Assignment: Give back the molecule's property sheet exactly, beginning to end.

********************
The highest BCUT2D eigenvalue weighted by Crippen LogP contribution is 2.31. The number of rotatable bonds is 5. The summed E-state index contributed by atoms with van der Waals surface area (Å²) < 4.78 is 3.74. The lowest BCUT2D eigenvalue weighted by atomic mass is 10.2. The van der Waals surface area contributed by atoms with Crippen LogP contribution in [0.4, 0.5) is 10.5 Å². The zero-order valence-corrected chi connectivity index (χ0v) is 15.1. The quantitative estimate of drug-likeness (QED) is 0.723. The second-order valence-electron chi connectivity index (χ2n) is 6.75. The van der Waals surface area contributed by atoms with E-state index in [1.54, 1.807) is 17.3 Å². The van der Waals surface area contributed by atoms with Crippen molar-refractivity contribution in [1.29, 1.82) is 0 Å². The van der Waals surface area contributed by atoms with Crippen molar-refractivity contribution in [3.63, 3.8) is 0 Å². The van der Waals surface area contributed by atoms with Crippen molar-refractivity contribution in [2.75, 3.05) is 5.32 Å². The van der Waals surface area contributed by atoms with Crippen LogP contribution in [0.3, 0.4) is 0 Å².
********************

The highest BCUT2D eigenvalue weighted by Crippen LogP contribution is 2.31. The number of rotatable bonds is 5. The summed E-state index contributed by atoms with van der Waals surface area (Å²) < 4.78 is 3.74. The lowest BCUT2D eigenvalue weighted by atomic mass is 10.2. The van der Waals surface area contributed by atoms with Crippen LogP contribution in [0.4, 0.5) is 10.5 Å². The zero-order valence-corrected chi connectivity index (χ0v) is 15.1. The quantitative estimate of drug-likeness (QED) is 0.723. The second-order valence-electron chi connectivity index (χ2n) is 6.75. The van der Waals surface area contributed by atoms with E-state index in [1.54, 1.807) is 17.3 Å². The van der Waals surface area contributed by atoms with Crippen molar-refractivity contribution in [1.29, 1.82) is 0 Å². The van der Waals surface area contributed by atoms with Crippen molar-refractivity contribution in [3.63, 3.8) is 0 Å². The van der Waals surface area contributed by atoms with Crippen molar-refractivity contribution in [2.75, 3.05) is 5.32 Å². The van der Waals surface area contributed by atoms with Crippen LogP contribution in [0.3, 0.4) is 0 Å².